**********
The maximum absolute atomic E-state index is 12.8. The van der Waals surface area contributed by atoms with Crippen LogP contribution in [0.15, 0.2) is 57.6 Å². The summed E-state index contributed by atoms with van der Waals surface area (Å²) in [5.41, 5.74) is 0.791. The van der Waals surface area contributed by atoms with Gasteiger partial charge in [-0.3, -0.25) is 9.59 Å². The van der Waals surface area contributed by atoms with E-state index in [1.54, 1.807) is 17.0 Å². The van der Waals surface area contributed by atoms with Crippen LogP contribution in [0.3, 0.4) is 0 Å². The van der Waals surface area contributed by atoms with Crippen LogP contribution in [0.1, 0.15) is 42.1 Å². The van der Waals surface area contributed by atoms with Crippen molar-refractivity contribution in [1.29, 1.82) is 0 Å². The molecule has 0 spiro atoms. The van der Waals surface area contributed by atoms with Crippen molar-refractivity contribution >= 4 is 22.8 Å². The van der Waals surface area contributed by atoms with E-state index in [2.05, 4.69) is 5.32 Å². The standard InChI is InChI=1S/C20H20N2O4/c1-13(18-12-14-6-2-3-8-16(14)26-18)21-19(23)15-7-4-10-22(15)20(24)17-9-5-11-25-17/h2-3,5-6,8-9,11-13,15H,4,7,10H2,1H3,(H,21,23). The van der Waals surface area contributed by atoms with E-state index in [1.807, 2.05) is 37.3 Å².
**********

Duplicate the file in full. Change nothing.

The maximum absolute atomic E-state index is 12.8. The van der Waals surface area contributed by atoms with Crippen LogP contribution in [0.15, 0.2) is 57.6 Å². The summed E-state index contributed by atoms with van der Waals surface area (Å²) in [5.41, 5.74) is 0.791. The van der Waals surface area contributed by atoms with Gasteiger partial charge in [-0.3, -0.25) is 9.59 Å². The van der Waals surface area contributed by atoms with E-state index in [1.54, 1.807) is 17.0 Å². The van der Waals surface area contributed by atoms with Crippen LogP contribution in [0.3, 0.4) is 0 Å². The van der Waals surface area contributed by atoms with Crippen LogP contribution in [0.1, 0.15) is 42.1 Å². The van der Waals surface area contributed by atoms with Crippen molar-refractivity contribution in [1.29, 1.82) is 0 Å². The molecule has 0 spiro atoms. The van der Waals surface area contributed by atoms with Crippen molar-refractivity contribution >= 4 is 22.8 Å². The van der Waals surface area contributed by atoms with E-state index in [2.05, 4.69) is 5.32 Å². The standard InChI is InChI=1S/C20H20N2O4/c1-13(18-12-14-6-2-3-8-16(14)26-18)21-19(23)15-7-4-10-22(15)20(24)17-9-5-11-25-17/h2-3,5-6,8-9,11-13,15H,4,7,10H2,1H3,(H,21,23). The van der Waals surface area contributed by atoms with E-state index in [1.807, 2.05) is 37.3 Å².